Baseball's return tops 2006 stories
Professional sport returning to to Charlotte County in two ways
By JOHN FINERAN
Executive Sports Editor
Baseball Hall of Fame member Ernie Banks likes to exclaim, "It's a beautiful day -- let's play two!" whenever he's around a baseball diamond.
Mr. Cub's enthusiasm has been tempered somewhat in Charlotte County since the Texas Rangers bolted following the 2002 spring training and Florida State League seasons to make their headquarters in Surprise, Ariz.
But on Sept. 20, Charlotte Sports Park never looked better. On that date, officials of the Tampa Bay Devil Rays joined county government officials to announce they would be partners in a $27.2 million makeover that will provide the Devil Rays a spring home beginning in 2009 and the county an outdoor facility to attract other events.
The new partnership, contingent on a $15 million grant from the Florida Sports Foundation, even has the blessing of the fledgling independent South Coast League, which negotiated a deal with the county a few months earlier that will put one of six franchises in Florida, Georgia and South Carolina in the ballpark beginning this May.
That's right -- two ballclubs for one stadium. Amazin'.
The SCL club, the Charlotte Redfish, are scheduled to play their opener May 18 against the South Georgia Peanuts, about the time renovations will begin on the stadium provided the county receives the grant. All indications are that Charlotte County, Sarasota (Reds), Bradenton (Pirates), Fort Lauderdale (Orioles) and Port St. Lucie (Mets) will receive funds on Jan. 2.
Professional baseball's return to Charlotte County led the voting by members of the Sun sports department for the top area stories of 2006. The rest of our Top 10 are:
2. WRESTLING CHAMPIONSHIP: Lemon Bay sophomore Scott Bouthiller pinned Suwanee sophomore Merritt Burrus to capture the Class 1A state wrestling championship at 103 pounds at the Lakeland Center on Feb. 18 and finished off a 53-0 season that included 43 pins. He became his school's 20th individual state champion.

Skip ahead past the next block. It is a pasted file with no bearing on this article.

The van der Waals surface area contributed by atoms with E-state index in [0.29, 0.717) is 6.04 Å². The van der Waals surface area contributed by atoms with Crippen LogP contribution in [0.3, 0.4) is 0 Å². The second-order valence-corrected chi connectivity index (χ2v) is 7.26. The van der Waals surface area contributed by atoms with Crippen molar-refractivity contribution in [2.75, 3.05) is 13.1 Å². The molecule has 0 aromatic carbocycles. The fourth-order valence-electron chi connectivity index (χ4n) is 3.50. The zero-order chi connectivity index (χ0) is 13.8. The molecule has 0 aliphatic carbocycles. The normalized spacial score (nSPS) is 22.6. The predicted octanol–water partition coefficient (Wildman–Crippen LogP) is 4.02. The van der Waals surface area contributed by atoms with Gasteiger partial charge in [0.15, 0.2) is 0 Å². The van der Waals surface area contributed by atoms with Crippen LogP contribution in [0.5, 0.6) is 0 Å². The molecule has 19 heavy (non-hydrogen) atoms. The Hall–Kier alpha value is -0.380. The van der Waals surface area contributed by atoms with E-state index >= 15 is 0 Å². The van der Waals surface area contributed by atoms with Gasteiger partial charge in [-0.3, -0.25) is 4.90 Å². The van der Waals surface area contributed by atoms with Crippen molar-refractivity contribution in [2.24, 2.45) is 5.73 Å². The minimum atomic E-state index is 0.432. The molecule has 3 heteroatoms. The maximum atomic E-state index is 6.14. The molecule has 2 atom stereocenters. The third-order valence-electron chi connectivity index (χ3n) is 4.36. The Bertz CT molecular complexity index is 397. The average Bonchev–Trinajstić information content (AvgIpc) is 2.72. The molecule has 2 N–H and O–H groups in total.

3. FISHING RETURNS: After a one-year hiatus, Charlotte County recovered from the effects of Hurricane Charley, and the Oh Boy! Oberto Redfish Cup and ESPN2 returned to Charlotte Harbor and downtown Punta Gorda May 11-13, with Bo Johnson and Mike Del Duca winning the $40,000 check with 12.92 pounds of redfish.
4. MAJOR LEAGUE BASEBALL DEBUT: Former Charlotte High School baseball player Tommy Murphy, 27, of the Los Angeles Angels of Anaheim, made his Major League Baseball debut May 4 in Detroit, visited Tropicana Field for a reunion with his family, friends, former teammates and former coaches and eventually batted .229 in 48 games with the club.
5. DESOTO COUNTY FOOTBALL: Led by UCF-bound linebacker Troy Kelly, the Shine brothers and running back Bryan Wyrick, the DeSoto County football team, coached by Gary Morton, reached the playoffs for the third straight season. The Bulldogs (7-4) also won the Two Rivers Cup for the second straight season, thanks to their 4-0 record against Charlotte, Port Charlotte, Lemon Bay and North Port.
6. SIX-HOUR SHARK HAUL: Englewood resident Bucky Dennis landed a 14-foot, 6-inch hammerhead shark near the Boca Grande Pass in late May after a fight of nearly six hours. It weighed 1,280 pounds to surpass the existing record hammerhead of 991 pounds caught by Allen Ogle of Punta Gorda in 1982. Dennis donated the shark to the Mote Marine Laboratory in Sarasota, which found the hammerhead to be pregnant with 55 pups.
7. FOREMAN RESIGNS AMID SEX SCANDAL: The head softball coach at Charlotte High School, Dave Foreman, resigned his position as a special education teacher in January when he was arrested on charges of attempted sexual assault of an 18-year-old female student. Further investigation revealed that Foreman had several other incidents involving inappropriate behavior with students in his school file.
8. CHARLOTTE HIGH ATHLETIC PLANT: The Charlotte County School Board in early December approved plans for the reconstruction of Charlotte High School's athletic plant. The plans, drawn up by a citizens committee convened by assistant school superintendent Rosanne Samson in April, called for a new football stadium east of the current site. On Dec. 12, the school board finally approved funding of $6.9 million to pay for its construction, which could force Charlotte to not have a home football game until October.
9. STEELE RESIGNS IN NORTH PORT: Two days before Thanksgiving, Mike Steele, the inaugural head football coach at North Port High School, resigned in a letter to principal George Kenney. A science teacher, the 44-year-old Steele indicated he wanted to move into high school administration and have more time with his wife and four children. Sascha Hyer, his defensive coordinator, was named the new head coach before Christmas.
10. LEMON BAY'S COMEBACK VICTORY: In one of the most memorable comebacks ever for high school football in Southwest Florida, Lemon Bay scored 19 points in the final 3:12 to beat Orlando Jones, 33-32, at Florida Citrus Bowl in Orlando on Sept. 8. After Matt Piloto threw a pair of touchdown passes, the Lemon Bay defense tackled Jones quarterback Jesse Morris at the 1-yard line with one second remaining on the clock. Robert Blume scored as time expired to give the Manta Rays their only victory of the season.